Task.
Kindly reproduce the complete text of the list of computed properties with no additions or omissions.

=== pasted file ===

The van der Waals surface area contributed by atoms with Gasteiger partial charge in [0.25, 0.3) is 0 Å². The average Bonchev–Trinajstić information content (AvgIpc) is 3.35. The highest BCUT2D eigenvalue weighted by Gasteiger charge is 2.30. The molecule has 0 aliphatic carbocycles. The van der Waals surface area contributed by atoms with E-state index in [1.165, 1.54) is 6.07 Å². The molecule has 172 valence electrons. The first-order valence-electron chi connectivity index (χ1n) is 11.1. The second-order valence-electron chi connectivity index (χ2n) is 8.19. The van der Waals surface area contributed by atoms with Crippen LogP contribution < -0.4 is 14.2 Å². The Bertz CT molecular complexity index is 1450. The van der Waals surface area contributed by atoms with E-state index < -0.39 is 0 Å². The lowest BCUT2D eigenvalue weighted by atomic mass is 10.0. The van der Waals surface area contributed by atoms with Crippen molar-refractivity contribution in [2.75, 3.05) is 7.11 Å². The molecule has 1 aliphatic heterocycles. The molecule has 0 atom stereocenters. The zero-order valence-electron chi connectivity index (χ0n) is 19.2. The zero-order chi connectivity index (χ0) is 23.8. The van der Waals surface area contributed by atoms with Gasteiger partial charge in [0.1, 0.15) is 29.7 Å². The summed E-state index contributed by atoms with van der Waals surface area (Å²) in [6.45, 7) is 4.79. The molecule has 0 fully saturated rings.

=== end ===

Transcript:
The van der Waals surface area contributed by atoms with Gasteiger partial charge in [0.25, 0.3) is 0 Å². The average Bonchev–Trinajstić information content (AvgIpc) is 3.35. The highest BCUT2D eigenvalue weighted by Gasteiger charge is 2.30. The molecule has 0 aliphatic carbocycles. The van der Waals surface area contributed by atoms with E-state index in [1.165, 1.54) is 6.07 Å². The molecule has 172 valence electrons. The first-order valence-electron chi connectivity index (χ1n) is 11.1. The second-order valence-electron chi connectivity index (χ2n) is 8.19. The van der Waals surface area contributed by atoms with Crippen LogP contribution < -0.4 is 14.2 Å². The Bertz CT molecular complexity index is 1450. The van der Waals surface area contributed by atoms with E-state index < -0.39 is 0 Å². The lowest BCUT2D eigenvalue weighted by atomic mass is 10.0. The van der Waals surface area contributed by atoms with Crippen molar-refractivity contribution in [2.75, 3.05) is 7.11 Å². The molecule has 1 aliphatic heterocycles. The molecule has 0 atom stereocenters. The zero-order valence-electron chi connectivity index (χ0n) is 19.2. The zero-order chi connectivity index (χ0) is 23.8. The van der Waals surface area contributed by atoms with Gasteiger partial charge in [0.1, 0.15) is 29.7 Å². The summed E-state index contributed by atoms with van der Waals surface area (Å²) in [6.45, 7) is 4.79. The molecule has 0 fully saturated rings.